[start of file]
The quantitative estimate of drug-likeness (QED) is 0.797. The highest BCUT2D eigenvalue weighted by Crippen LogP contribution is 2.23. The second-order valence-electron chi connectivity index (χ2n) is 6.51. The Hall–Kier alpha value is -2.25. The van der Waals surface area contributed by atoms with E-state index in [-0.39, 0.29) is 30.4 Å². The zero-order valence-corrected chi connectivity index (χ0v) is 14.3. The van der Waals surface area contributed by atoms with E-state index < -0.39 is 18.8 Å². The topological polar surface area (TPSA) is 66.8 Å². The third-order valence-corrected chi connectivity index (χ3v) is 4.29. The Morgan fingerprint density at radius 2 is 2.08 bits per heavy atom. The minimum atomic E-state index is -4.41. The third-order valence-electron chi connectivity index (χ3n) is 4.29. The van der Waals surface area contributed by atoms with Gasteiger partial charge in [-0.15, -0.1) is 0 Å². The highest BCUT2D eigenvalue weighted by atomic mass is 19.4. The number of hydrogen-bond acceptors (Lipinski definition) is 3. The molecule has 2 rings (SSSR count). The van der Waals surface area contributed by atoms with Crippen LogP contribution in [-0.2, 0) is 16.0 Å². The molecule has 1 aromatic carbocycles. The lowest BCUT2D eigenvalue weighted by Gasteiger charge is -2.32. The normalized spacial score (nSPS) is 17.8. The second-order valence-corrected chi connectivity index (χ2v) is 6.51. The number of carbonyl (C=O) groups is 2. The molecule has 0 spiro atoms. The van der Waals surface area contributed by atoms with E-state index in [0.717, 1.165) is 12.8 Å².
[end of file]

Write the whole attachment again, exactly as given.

The quantitative estimate of drug-likeness (QED) is 0.797. The highest BCUT2D eigenvalue weighted by Crippen LogP contribution is 2.23. The second-order valence-electron chi connectivity index (χ2n) is 6.51. The Hall–Kier alpha value is -2.25. The van der Waals surface area contributed by atoms with E-state index in [-0.39, 0.29) is 30.4 Å². The zero-order valence-corrected chi connectivity index (χ0v) is 14.3. The van der Waals surface area contributed by atoms with E-state index < -0.39 is 18.8 Å². The topological polar surface area (TPSA) is 66.8 Å². The third-order valence-corrected chi connectivity index (χ3v) is 4.29. The Morgan fingerprint density at radius 2 is 2.08 bits per heavy atom. The minimum atomic E-state index is -4.41. The third-order valence-electron chi connectivity index (χ3n) is 4.29. The van der Waals surface area contributed by atoms with Gasteiger partial charge in [-0.15, -0.1) is 0 Å². The highest BCUT2D eigenvalue weighted by atomic mass is 19.4. The number of hydrogen-bond acceptors (Lipinski definition) is 3. The molecule has 2 rings (SSSR count). The van der Waals surface area contributed by atoms with Crippen LogP contribution in [-0.2, 0) is 16.0 Å². The molecule has 1 aromatic carbocycles. The lowest BCUT2D eigenvalue weighted by Gasteiger charge is -2.32. The normalized spacial score (nSPS) is 17.8. The second-order valence-corrected chi connectivity index (χ2v) is 6.51. The number of carbonyl (C=O) groups is 2. The molecule has 0 spiro atoms. The van der Waals surface area contributed by atoms with E-state index in [0.717, 1.165) is 12.8 Å².